Bangkok: Thai Prime Minister Yingluck Shinawatra rejected protester demands to suspend the country’s democratic system and indicated she would not resign on Monday amid rolling clashes between security forces and demonstrators bent on toppling her government.
Police used rubber bullets, tear gas and water cannon against rock-throwing demonstrators as they intensified their defence of key government buildings after weekend unrest in the capital left several dead and over a hundred wounded.
The protests, aimed at unseating the elected government and replacing it with a “people’s council”, are the latest outbreak of civil strife to rock the kingdom since royalist generals ousted Thaksin Shinawatra, Yingluck’s brother, seven years ago.
Bloodshed in the capital in recent days is the worst political violence in Thailand since a deadly 2010 military crackdown on pro-Thaksin “Red Shirts”.
In her first televised address since the weeks-long protests descended into violence late on Saturday, Yingluck said she could not accede to the demands of the protest leaders because they would breach the country’s laws.
“Anything I can do to make people happy, I am willing to do... but as prime minister, what I can do must be under the constitution,” she said, adding that she did not “cling to power”.
The embattled premier said she would have considered resigning or calling an election if protesters had not already ruled out these moves as insufficient, insisting the government was open to “every option” to restore peace.
Protesters, led by former opposition MP Suthep Thaugsuban, on Sunday issued an ultimatum for Yingluck’s government to be ousted and hand power “to the people” in a secret meeting with Yingluck in the presence of army, navy and air force commanders.
“There will be no bargaining and it must be finished in two days,” said Suthep after the talks.
The demonstrators have rejected elections and said they want to root out the “Thaksin regime”, in reference to the former premier who is widely seen as the power behind Yingluck’s government.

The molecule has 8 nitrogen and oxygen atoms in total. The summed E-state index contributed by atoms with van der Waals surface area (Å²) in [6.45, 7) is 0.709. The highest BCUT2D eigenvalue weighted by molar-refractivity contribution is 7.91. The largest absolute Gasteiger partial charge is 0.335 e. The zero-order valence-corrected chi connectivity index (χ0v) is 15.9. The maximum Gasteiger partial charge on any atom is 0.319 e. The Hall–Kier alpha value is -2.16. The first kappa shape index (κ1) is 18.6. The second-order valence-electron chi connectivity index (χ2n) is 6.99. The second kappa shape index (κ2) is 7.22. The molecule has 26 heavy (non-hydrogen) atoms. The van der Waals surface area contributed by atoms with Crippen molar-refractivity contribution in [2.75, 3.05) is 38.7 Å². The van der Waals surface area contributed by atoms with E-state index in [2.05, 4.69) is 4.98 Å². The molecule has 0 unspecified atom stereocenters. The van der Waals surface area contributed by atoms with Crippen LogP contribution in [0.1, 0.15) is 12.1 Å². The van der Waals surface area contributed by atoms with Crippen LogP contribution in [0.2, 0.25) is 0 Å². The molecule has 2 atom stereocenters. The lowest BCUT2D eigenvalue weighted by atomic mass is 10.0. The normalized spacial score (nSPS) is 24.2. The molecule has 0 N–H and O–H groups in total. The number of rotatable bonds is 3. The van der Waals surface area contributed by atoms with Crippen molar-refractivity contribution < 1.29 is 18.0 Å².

Thaksin, a billionaire tycoon-turned-politician, is hated by the elites, Bangkok’s middle class and southerners, who have massed in the capital in recent days and accuse the ousted leader of corruption and threatening the monarchy.
But he is adored by many outside Bangkok, particularly in his stronghold in the nation’s north, which has helped him and his allies win every election for a decade.
Yingluck, whose ruling party stormed to power on a wave of Thaksin support at elections in 2011, on Monday said any solution to the crisis would have to be “acceptable to the majority”.
The Thai leader has kept a low profile during the unrest, a move some analysts read as an attempt to avoid further inflaming the protesters.
But officials confirmed increased use of force on Monday as protests intensified.
“There are rubber bullets used today,” Paradorn Pattanatabut, Secretary General of the National Security Council told AFP on telephone.
“The protesters seemed to get more violent,” he said, adding that tear gas had not been sufficient.
Police are trying to defend barriers at the prime minister’s offices and Metropolitan Police headquarters against protesters who have besieged several key ministries.
Television footage appeared to show a heavy lifting vehicle being driven from one of the protesters’ bases close to Government House, where police have deployed concrete blocks to hold off demonstrators.
Some schools and universities in the capital were closed for safety reasons, authorities said.
While the protesters’ numbers have fallen since an estimated 180,000 people joined an opposition rally on November 24, they have besieged high-profile targets including ministries in what some observers believe is an attempt to provoke a military coup.
Thailand has seen 18 actual or attempted coups since 1932, most recently with Thaksin’s overthrow in 2006, but the military has appeared reluctant to intervene in the current standoff.
Thailand is due to celebrate the birthday of King Bhumibol Adulyadej on Thursday in a public holiday that is normally embraced in a spirit of calm and reverence for the ageing monarch.
The weekend’s violence broke out Saturday near a suburban stadium where tens of thousands of pro-government “Red Shirts” had gathered in support of Yingluck.
Several were killed and dozens wounded, according to Bangkok’s Erawan emergency centre.
Authorities have deployed more than 2,700 troops to reinforce security in Bangkok, the first time a significant number of soldiers has been mobilised to cope with the recent unrest.
The protests were triggered by an amnesty bill, since abandoned by the ruling party, which opponents feared would have allowed Thaksin to return to the country.